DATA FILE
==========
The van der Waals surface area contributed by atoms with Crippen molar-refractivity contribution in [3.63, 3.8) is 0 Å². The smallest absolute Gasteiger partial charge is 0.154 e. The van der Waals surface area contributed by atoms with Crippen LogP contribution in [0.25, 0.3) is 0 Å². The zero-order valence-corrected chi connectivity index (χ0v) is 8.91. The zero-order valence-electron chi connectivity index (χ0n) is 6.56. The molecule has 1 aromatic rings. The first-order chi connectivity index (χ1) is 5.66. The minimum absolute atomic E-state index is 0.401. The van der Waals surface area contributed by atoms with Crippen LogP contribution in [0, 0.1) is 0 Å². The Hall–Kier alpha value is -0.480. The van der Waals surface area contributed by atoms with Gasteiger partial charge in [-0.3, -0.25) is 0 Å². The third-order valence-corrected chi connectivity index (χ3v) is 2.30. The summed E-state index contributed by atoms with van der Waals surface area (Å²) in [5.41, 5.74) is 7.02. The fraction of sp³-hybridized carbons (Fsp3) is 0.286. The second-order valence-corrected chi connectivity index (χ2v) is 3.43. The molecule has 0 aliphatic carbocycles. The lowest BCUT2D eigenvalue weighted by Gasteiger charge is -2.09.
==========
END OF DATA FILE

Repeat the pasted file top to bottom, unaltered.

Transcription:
The van der Waals surface area contributed by atoms with Crippen molar-refractivity contribution in [3.63, 3.8) is 0 Å². The smallest absolute Gasteiger partial charge is 0.154 e. The van der Waals surface area contributed by atoms with Crippen LogP contribution in [0.25, 0.3) is 0 Å². The zero-order valence-corrected chi connectivity index (χ0v) is 8.91. The zero-order valence-electron chi connectivity index (χ0n) is 6.56. The molecule has 1 aromatic rings. The first-order chi connectivity index (χ1) is 5.66. The minimum absolute atomic E-state index is 0.401. The van der Waals surface area contributed by atoms with Crippen LogP contribution in [0, 0.1) is 0 Å². The Hall–Kier alpha value is -0.480. The van der Waals surface area contributed by atoms with Gasteiger partial charge in [-0.3, -0.25) is 0 Å². The third-order valence-corrected chi connectivity index (χ3v) is 2.30. The summed E-state index contributed by atoms with van der Waals surface area (Å²) in [5.41, 5.74) is 7.02. The fraction of sp³-hybridized carbons (Fsp3) is 0.286. The second-order valence-corrected chi connectivity index (χ2v) is 3.43. The molecule has 0 aliphatic carbocycles. The lowest BCUT2D eigenvalue weighted by Gasteiger charge is -2.09.